Melissa B. Davis

Scientific Director, International Center for the Study of Breast Cancer Subtypes
Surgery, Weill Cornell Medicine

Davis-FR.jpg

John Abbott

Contact Information

Department of Surgery (Breast Surgery & Oncology)
420 East 70th Street, Lasdon House 249, Weill Cornell Medicine
New York, NY 10065

Melissa B. Davis

Scientific Director, International Center for the Study of Breast Cancer Subtypes
Surgery, Weill Cornell Medicine

Expertise

Social and biological factors in disparate health outcomes for cancer patients; genomics studies using quantified genetic ancestry to characterize causes of higher breast cancer mortality in women of African descent; diagnostics, prognostics, and therapeutics for Triple Negative Breast Cancer (TNBC) tailored for diverse patient populations; Duffy Antigen Receptor for Chemokines (DARC) and its role in immune and inflammatory responses in cancer progression; TNBC-specific risk in African Americans

Current Research Interest

Intersection of race and ancestry and the influence of immunological differences in tumor biology; differences in tumor immune responses associated with African ancestry and therapeutic implications of these differences; disparities in COVID-19 health outcomes for African Americans; role of DARC in COVID-19 disease progression and mortality

Distinction

Ford Foundation Fellow
National Institutes of Health Award for Health Disparities Research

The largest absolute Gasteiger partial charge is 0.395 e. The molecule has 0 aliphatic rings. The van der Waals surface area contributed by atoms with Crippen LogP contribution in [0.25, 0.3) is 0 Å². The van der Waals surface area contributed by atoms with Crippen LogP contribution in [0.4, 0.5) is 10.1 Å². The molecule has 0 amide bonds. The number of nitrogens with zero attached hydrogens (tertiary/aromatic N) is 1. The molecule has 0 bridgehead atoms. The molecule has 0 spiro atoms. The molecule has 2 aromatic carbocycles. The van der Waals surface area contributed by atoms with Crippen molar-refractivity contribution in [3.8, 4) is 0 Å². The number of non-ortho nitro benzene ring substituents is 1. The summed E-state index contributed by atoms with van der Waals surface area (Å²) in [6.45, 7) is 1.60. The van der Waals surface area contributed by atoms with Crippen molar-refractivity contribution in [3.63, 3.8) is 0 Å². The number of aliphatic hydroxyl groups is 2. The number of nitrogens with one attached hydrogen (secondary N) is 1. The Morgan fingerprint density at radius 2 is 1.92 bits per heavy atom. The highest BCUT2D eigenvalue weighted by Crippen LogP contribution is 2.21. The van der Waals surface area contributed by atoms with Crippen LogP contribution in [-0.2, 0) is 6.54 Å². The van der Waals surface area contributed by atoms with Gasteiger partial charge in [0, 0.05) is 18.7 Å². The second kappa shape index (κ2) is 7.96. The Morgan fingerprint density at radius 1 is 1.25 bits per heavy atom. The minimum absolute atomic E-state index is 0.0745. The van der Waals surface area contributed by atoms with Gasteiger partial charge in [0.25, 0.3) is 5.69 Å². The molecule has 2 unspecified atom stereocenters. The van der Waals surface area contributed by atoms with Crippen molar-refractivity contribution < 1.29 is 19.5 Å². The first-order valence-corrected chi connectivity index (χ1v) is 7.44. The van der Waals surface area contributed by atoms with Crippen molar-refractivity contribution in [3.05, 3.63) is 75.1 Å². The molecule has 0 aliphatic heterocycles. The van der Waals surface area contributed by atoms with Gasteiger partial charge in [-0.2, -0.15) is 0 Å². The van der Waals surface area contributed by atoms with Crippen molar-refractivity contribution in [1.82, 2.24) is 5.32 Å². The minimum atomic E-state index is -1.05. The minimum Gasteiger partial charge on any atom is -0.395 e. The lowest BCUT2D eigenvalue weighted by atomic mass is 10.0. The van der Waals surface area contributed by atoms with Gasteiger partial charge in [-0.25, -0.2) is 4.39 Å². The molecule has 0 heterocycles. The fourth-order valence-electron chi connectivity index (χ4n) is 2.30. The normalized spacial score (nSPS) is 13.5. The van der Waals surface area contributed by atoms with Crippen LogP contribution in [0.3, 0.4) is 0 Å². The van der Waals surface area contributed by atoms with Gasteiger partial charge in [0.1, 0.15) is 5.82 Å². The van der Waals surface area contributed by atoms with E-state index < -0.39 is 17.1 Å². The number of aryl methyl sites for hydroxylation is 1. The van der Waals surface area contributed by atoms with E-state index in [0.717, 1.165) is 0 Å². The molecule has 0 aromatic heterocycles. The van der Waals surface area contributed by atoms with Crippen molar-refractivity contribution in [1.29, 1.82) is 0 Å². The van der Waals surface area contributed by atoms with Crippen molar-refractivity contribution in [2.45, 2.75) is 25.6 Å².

American Association for Cancer Research Minority Scholar in Research
L’Oréal USA Women of Science Honorable Mention
Howard Hughes Medical Institute Gilliam Research Mentor
Chair, American Association for Cancer Research Task Force for Inequality in Cancer Research

Selected Publications

Davis, Melissa, Rachel Martini, Lisa Newman, Olivier Elemento, Jason White, et al. “Identification of Distinct Heterogenic Subtypes and Molecular Signatures Associated with African Ancestry in Triple Negative Breast Cancer Using Quantified Genetic Ancestry Models in Admixed Race Populations.Cancers 12, no. 5 (May 2020): 1220. 

Jenkins, Brittany D., Rachel N. Martini, Rupali Hire, Andrea Brown, Briana Bennett, et al. “Atypical Chemokine Receptor 1 (DARC/ACKR1) in Breast Tumors Is Associated with Survival, Circulating Chemokines, Tumor-Infiltrating Immune Cells, and African Ancestry.” Cancer Epidemiology, Biomarkers & Prevention 28, no. 4 (April 2019): 690-700.

Cornell Research Website Article

COVID Summit: Social Science Perspectives